16. company town
    Hedge-Fund Managers Can’t Get Over AerosmithFINANCE • At this year’s 2007 Robin Hood benefit, philanthropic hedge funders paid $400,000 to sing a song with Aerosmith, and $1.3 million for dinner with Mario Batali. [NYT] • Hafiz Naseem, a junior investment banker at Credit Suisse, was charged with insider trading after he tipped off associates in Pakistan about deals, including the TXU buyout, before they were made public. [NYT] • Google is the No.1 preferred employer for MBA students, with more traditional companies McKinsey and Goldman taking the next two slots. [Fortune via CNNMoney]
  17. in other news
    Murdoch Won’t Meddle With ‘Journal’ Edit — But Wants Shorter Articles, More D.C. Coverage, and Is Flummoxed By Walt MossbergRupert Murdoch has today gone to — of all places — the Times to make a very public case for his Wall Street Journal bid. We were sold on the story by its photo alone, of Rupe luxuriating on a white couch — sorry, a “taupe sofa,” according to Richard Siklos and Andrew Ross Sorkin’s account — but it got even better as we read on. The mogul makes a number of specific points about how he’d improve the paper. He’s bored by some long articles and wants to take the Saturday Journal glossy to compete with the Times Magazine. He’d like to see more coverage of Washington. He reads but doesn’t quite “get” tech columnist Walt Mossberg. Then there are the Rupert classics: globalize and synergize. Television! India! China! (The Great Wall Street Journal?) Those ideas of change aside, Murdoch swears that he “won’t meddle” with the editorial side or cut staff. Unless he will: “I’m not saying it’s going to be a holiday camp for everybody,” he says. The paper’s union rep is already organizing an e-mail drive asking the Bancrofts to stay strong. Murdoch on Owning the Wall Street Journal [NYT]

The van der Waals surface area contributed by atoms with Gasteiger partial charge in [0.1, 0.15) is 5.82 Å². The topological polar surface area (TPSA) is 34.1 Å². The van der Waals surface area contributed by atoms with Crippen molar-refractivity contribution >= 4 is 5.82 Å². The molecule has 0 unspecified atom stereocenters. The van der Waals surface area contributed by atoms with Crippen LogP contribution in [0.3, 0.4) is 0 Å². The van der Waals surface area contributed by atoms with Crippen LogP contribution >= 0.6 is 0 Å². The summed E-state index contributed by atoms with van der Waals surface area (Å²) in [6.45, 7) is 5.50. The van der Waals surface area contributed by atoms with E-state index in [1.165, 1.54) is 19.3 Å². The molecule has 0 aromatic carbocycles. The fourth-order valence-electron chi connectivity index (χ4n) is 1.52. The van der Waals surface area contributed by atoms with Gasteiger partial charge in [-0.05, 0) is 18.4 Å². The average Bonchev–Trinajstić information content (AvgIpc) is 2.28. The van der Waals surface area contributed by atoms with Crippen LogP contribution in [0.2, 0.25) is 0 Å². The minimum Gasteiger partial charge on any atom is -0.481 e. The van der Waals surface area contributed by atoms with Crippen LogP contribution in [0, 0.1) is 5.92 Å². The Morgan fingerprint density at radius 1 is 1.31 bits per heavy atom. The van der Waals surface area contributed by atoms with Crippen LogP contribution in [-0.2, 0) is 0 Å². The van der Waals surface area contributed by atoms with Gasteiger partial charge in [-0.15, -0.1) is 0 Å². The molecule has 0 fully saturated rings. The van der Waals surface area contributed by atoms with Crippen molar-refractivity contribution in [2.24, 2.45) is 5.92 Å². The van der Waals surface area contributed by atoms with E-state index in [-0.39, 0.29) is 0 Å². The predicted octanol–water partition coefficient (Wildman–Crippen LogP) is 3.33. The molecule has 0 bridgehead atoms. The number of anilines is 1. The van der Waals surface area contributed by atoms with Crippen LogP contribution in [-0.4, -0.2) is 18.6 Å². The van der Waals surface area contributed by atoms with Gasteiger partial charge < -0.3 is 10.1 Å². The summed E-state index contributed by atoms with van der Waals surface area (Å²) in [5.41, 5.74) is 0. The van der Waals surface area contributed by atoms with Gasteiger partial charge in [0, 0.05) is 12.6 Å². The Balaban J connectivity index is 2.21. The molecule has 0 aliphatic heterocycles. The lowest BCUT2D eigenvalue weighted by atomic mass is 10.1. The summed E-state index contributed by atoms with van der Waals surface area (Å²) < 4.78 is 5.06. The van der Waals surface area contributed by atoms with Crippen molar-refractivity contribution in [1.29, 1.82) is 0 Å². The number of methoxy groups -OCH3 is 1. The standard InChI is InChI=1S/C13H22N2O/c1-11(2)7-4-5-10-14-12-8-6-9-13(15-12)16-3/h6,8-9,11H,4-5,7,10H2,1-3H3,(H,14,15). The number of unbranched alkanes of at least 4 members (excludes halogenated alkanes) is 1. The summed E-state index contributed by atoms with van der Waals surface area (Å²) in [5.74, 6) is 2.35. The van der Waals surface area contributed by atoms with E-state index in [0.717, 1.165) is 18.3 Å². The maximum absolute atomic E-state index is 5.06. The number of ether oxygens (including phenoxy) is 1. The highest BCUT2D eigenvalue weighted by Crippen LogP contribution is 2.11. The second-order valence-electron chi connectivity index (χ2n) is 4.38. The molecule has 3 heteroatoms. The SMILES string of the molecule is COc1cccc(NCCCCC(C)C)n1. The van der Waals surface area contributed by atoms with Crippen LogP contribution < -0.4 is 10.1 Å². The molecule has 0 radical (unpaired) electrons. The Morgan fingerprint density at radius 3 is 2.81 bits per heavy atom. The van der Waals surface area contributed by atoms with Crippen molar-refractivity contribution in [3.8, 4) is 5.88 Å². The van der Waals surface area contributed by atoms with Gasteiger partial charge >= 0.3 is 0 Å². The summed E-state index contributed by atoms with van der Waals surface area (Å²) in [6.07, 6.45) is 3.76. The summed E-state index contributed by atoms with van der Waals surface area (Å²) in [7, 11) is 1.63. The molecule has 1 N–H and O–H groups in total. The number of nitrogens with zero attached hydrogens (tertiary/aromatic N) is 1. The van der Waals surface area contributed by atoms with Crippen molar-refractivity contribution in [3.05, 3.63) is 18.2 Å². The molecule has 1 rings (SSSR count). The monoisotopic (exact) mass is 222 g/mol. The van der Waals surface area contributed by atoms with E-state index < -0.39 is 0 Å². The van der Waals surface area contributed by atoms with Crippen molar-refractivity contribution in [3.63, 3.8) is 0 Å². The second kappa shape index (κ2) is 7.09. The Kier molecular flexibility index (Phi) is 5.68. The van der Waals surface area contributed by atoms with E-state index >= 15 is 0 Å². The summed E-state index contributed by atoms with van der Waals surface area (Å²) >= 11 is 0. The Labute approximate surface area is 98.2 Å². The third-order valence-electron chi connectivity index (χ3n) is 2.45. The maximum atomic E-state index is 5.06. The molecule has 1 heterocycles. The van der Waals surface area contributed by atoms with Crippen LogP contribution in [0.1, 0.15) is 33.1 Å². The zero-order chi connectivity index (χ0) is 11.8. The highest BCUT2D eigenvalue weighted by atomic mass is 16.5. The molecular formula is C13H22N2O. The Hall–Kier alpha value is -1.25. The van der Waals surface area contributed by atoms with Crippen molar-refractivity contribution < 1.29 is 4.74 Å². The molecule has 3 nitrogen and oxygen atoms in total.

18. company town
    Welcome, Hedge-Fund Backlash!FINANCE • Not all hedge funds are profitable. UBS is closing its fund, Dillon Read Capital Management, after a loss of $124 million in the first quarter. [Reuters via NYT] • Ken Moelis, who is leaving as UBS’s investment banking president in June, is trying to staff his boutique investment bank with former colleagues like Navid Mahmoodzadegan and Warren Woo. [Deal Journal/WSJ] • The New York Fed warns that the current hedge-fund climate puts the economy at risk for a Long Term Capital–esque crisis. [DealBook/NYT]
  19. company town
    Bancroft Family Divided Over Dow Jones BidMEDIA • A Bancroft spokesman said family members who hold slightly more than 50 percent of voting shares will oppose News Corp.’s bid for Dow Jones. [NYT] • Don Imus hired a top-notch First Amendment attorney to see that he gets the $40 million left on his contract. [Fortune/CNNMoney] • Former Newsweek Interactive head Mark Whitaker will oversee TV programming and Web content at NBC News. [WWD]
  20. company town
    Murdoch Makes a Move on Dow JonesMEDIA • News Corp. made an unsolicited offer of $60 a share for Dow Jones today, sending the share price up 58 percent on the news before trading was suspended. [CNBC] • GQ auctioned off a one-month internship in its marketing department on eBay. The winner paid $30,200 — likely more than a marketing assistant makes in a year. [eBay via Media Mob/NYO] • Contrarian Christopher Hitchens called the Virginia Tech shootings a “non-story” at the annual ASME board meeting yesterday. [Fishbowl NY/Mediabistro]